If you had to take a guess, how many states would you say Patch is currently covering? The answer is a solid 50%.
Granted, the revamped hyperlocal network is doing it with a small editorial staff of around 65. Which means for example that a staffer like Tim Darnell is responsible for all Atlanta Patch sites as well as some covering parts of the Georgia counties of DeKalb and Cobb. But help is on the way.
Atlanta is one of just over a dozen markets for which Patch is looking to hire more journalists. Others include Cleveland, Dallas, Miami and Santa Cruz.
In the job ad, Patch points to a recent Wall Street Journal article. What’s interesting about the Feb. 2, 2016 piece by Jack Marshall is that it reminds how a lot less coverage has been coming Patch’s way now that the news is good. Back in the days when Patch was struggling under full AOL ownership, it was a favorite target of some media critics. (AOL still owns a large minority stake.)
A glance at Patch these days highlights certain other components, including the arraying of the same content across different sites. But all in all, Hale Global is to be commended. Two and a half years after the mass layoffs, the site has survived, at a time when another similar operation, with similar traffic – examiner.com – just folded.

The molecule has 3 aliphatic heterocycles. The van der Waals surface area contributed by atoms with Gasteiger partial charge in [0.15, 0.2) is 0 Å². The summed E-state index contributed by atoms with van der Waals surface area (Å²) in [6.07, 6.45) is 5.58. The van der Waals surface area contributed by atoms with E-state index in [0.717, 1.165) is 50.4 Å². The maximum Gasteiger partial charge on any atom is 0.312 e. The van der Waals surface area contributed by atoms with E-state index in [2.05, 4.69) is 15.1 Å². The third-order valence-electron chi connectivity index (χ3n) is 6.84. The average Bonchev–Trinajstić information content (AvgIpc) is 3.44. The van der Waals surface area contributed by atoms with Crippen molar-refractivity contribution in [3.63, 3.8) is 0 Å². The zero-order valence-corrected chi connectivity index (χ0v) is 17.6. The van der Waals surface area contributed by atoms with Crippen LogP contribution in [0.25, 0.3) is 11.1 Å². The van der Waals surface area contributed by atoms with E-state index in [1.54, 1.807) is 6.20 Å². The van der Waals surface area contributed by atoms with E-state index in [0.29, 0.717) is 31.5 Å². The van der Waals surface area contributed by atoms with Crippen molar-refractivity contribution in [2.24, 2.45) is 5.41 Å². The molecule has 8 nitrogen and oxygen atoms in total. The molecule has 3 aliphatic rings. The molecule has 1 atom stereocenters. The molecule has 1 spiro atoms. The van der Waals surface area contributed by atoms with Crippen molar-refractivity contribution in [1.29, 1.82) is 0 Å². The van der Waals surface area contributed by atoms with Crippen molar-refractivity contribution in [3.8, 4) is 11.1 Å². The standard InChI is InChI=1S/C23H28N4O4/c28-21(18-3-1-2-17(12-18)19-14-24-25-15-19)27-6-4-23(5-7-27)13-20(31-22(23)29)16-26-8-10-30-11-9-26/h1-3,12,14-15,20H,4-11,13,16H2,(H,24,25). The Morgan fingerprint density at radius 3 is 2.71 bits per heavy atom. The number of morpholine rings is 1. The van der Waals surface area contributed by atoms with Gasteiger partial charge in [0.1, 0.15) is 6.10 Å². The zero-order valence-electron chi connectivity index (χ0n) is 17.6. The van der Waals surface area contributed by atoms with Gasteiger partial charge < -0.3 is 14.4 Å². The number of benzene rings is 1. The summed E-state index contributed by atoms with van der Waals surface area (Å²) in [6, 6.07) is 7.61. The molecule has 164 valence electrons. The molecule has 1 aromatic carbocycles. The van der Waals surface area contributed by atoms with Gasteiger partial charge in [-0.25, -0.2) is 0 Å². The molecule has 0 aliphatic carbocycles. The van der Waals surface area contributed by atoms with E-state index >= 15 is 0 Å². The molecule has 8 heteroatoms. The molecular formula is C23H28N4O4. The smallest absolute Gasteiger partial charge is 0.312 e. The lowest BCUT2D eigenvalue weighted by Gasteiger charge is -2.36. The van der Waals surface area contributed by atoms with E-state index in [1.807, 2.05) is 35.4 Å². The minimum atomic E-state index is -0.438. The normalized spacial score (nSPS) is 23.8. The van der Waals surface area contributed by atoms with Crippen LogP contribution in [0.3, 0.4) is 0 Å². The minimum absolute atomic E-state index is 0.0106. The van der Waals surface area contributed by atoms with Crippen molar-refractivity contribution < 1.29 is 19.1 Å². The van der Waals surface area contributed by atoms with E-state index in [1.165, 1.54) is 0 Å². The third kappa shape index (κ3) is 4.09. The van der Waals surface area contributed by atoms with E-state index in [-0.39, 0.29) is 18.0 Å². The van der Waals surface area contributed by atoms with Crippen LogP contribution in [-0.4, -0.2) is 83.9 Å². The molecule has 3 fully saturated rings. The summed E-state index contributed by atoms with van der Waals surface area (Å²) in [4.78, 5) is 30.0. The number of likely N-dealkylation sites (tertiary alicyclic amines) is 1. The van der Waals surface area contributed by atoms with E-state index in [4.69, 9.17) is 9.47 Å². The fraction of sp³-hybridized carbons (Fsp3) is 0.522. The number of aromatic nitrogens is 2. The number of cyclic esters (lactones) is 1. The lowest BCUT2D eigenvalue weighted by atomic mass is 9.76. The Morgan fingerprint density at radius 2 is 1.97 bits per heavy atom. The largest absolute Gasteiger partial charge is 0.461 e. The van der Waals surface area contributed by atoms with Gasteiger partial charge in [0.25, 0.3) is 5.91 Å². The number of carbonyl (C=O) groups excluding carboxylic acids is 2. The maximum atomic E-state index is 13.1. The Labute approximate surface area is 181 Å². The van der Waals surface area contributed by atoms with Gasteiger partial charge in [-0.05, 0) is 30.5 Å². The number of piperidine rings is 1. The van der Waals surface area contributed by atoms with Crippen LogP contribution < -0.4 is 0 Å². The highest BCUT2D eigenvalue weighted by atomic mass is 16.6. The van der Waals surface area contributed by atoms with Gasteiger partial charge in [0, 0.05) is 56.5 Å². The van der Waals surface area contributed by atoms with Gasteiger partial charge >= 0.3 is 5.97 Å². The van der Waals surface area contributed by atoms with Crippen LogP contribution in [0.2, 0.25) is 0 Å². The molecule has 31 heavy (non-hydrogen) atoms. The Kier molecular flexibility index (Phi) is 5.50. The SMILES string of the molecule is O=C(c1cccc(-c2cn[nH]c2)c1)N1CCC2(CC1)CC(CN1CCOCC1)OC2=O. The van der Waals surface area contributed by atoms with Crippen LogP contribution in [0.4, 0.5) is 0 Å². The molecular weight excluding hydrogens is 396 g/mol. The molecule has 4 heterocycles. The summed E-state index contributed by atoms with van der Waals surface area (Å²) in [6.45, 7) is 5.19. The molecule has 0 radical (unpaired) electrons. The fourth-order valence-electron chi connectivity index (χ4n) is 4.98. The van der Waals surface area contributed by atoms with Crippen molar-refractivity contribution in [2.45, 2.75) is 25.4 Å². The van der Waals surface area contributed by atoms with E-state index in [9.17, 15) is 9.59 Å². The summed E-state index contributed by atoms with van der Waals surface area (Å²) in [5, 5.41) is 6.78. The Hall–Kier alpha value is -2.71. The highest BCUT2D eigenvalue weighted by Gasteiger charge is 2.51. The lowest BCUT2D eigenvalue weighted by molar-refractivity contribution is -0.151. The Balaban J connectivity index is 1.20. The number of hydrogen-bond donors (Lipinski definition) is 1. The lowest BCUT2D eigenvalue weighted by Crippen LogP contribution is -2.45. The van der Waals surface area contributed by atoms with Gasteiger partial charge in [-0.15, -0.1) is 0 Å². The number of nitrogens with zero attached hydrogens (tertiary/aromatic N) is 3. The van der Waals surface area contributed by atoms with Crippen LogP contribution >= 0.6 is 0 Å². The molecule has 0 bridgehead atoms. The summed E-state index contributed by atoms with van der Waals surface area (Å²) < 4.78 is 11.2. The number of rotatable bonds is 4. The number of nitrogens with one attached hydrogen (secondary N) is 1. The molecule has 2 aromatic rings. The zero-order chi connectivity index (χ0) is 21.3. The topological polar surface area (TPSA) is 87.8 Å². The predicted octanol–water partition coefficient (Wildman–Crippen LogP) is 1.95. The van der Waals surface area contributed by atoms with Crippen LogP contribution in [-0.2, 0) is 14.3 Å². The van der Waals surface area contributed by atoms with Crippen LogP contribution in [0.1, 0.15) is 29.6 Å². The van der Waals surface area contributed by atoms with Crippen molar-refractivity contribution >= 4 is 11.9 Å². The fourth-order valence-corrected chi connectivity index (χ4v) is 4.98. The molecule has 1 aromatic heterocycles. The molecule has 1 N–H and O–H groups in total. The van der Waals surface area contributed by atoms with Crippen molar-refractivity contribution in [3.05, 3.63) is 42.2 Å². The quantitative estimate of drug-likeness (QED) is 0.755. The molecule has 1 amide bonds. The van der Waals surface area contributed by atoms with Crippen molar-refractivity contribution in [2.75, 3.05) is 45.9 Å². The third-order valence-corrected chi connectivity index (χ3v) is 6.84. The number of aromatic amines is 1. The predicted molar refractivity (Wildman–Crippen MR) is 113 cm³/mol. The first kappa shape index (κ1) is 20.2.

At the beginning of the summer, Patch Media chairman Charles Hale sent staff a state-of-hyperlocal-union summary. His note revealed that editor in chief Warren St. John had been promoted to executive editor-CEO and also included this perspective:
Thanks to the talent and passion of everyone at Patch, we’ve grown our audience in the last 12 months from 14M UVs to 20M-23M, depending on the month. We’ve done this the hard – some would say, the real – way: organically, without a single bought page view. Two-thirds of our monthly users are return users – an impressive statement about our users’ loyalty and a marked contrast from viral publishers who seem to get so much attention these days. Those loyal users also contribute to our remarkably stable and consistent traffic pattern, one that is less susceptible to the vicissitudes of virality and that in turn allows us to plan more confidently for the future.